ISLAMABAD: The Election Commission of Pakistan (ECP) has proposed various key changes in the legal framework, envisaging electoral processes, including an amendment in Article 51 of the Constitution to provide for carrying out delimitation of constituencies not later than a year before the completion of term of the respective assembly.
The amendments, needless to say, have been based mainly on the challenges faced by the Election Commission during the massive electoral exercise last year i.e. the general election 2018 and the record bye-elections. The Election Commission says that non-issuance of computeriSed national identity cards to women was the major reason behind significant gap between male and female voters.
To this effect, a detailed post-election review report on 2018 polls was released here at the Election Commission Secretariat in the presence of the Secretary Babar Yaqoob Fateh Muhammad and other senior officials. It encapsulates the achievements made and challenges faced by the electoral body during various stages of elections, which include delimitation, revision of electoral rolls, appointment of polling staff, printing of ballot papers and introduction of new technology meant for swift transmission of election results. It also talks about the Senate and presidential polls.
The Election Commission has suggested amendment in Article 51 of the constitution to provide that fresh delimitation be carried out not later than one year before the completion of the term of the respective Assembly. Moreover, it says that the Pakistan Bureau of Statistics (PBS) should prepare digitized maps showing details of locations and legends to avoid overlapping and chance of missing out any area in addition the provincial governments should provide maps strictly in accordance with the notified administrative units for delimitation exercises.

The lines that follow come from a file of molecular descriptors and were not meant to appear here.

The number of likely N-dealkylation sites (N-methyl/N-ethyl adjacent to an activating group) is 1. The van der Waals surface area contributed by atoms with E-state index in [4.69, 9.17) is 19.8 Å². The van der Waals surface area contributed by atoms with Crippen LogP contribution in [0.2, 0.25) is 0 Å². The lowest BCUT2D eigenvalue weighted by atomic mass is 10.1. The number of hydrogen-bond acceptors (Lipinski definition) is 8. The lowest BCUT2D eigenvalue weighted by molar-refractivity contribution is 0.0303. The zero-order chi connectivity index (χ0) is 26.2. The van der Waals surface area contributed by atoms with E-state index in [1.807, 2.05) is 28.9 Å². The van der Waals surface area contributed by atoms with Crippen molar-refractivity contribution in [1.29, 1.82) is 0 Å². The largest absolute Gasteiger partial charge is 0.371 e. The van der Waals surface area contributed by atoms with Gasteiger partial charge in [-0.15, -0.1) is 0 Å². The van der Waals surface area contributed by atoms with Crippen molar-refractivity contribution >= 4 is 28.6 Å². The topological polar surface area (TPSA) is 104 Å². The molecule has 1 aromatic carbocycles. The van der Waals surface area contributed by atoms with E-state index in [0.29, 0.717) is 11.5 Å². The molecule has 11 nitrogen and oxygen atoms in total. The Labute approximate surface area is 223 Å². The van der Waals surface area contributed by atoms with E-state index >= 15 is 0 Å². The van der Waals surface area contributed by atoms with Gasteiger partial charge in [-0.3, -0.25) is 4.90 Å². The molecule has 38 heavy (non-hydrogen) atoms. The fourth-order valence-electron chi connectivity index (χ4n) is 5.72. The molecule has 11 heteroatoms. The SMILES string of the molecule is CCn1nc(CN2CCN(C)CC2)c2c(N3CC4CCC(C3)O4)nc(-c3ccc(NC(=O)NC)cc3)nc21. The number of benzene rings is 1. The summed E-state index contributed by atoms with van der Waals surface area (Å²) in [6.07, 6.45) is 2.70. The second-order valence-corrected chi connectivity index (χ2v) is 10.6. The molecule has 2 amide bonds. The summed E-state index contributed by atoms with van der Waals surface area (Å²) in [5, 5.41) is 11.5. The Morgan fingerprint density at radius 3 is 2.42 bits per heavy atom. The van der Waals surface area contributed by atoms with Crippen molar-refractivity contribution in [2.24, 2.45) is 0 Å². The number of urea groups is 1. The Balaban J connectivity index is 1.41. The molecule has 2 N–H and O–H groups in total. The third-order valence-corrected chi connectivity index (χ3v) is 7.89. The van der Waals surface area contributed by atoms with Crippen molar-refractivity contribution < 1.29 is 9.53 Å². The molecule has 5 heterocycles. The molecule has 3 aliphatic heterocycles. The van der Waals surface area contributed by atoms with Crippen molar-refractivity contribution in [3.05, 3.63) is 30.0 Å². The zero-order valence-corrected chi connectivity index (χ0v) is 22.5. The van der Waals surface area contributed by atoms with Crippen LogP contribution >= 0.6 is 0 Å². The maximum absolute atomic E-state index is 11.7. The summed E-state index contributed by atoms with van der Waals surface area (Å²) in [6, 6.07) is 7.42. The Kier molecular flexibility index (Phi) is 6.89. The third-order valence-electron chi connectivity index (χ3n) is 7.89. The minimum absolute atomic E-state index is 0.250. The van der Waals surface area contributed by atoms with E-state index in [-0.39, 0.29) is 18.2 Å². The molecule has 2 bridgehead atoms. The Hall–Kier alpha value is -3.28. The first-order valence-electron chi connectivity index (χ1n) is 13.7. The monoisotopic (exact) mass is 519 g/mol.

However, the Election Commission in its report describes as the foremost challenge the provision of inaccurate maps to the delimitation committees by the revenue departments. It pointed outs that accuracy of maps was a pre-requisite for error free delimitation. In some cases, maps corresponded neither to revenue record nor the census record. Therefore, the Committee repeatedly returned maps to Revenue Departments / local administrations for necessary rectification.
The report notes that the inconsistencies in revenue record also posed challenge, as there were some serious inconsistencies between revenue record and maps provided by district administration. For instance, in some cases the district administration for its convenience divided the area of a large patwar circle among two or more parts, without any notification.
The Election Commission calls on the government to take immediate steps for official publication of the Census Reports so that the delimitation of Local Government Elections could be timely carried out. Besides, in the chapter on electoral rolls, the Election Commission says the process was exceptionally challenging as the PBS provided the requisite data in December 2017; six months after the expected timeline. It claims the National Database and Registration Authority (Nadra) mentioned incomplete addresses in the national identity cards of citizens, which were reflected in the electoral rolls, making it difficult for the verifying officials to locate such voters and even allocation of an appropriate census block code.
It says that non-issuance of CNICs to women voters was the prime reason for the gap between male and female voters (over 12.5 million now). Therefore, it has asked the government to issue direction to NADRA for increasing registration of women, persons with disabilities, minorities and transgender persons by removing existing challenges and barriers. And that directions may also be issued to concerned authorities to simplify processes for PWDs to obtain disability certificate and issuance of NIC with disability logo by NADRA. Federal Government may direct NADRA to obtain accurate address of the applicant while filling of form for registration / issuance of NIC.
It has been proposed that sections 41 (2) and 79 (3) of the elections Act may be omitted to preserve sanctity and secrecy of voters. Under these sections candidates and polling agents can obtain hard and searchable soft copy of the final electoral rolls with photographs of voters including women.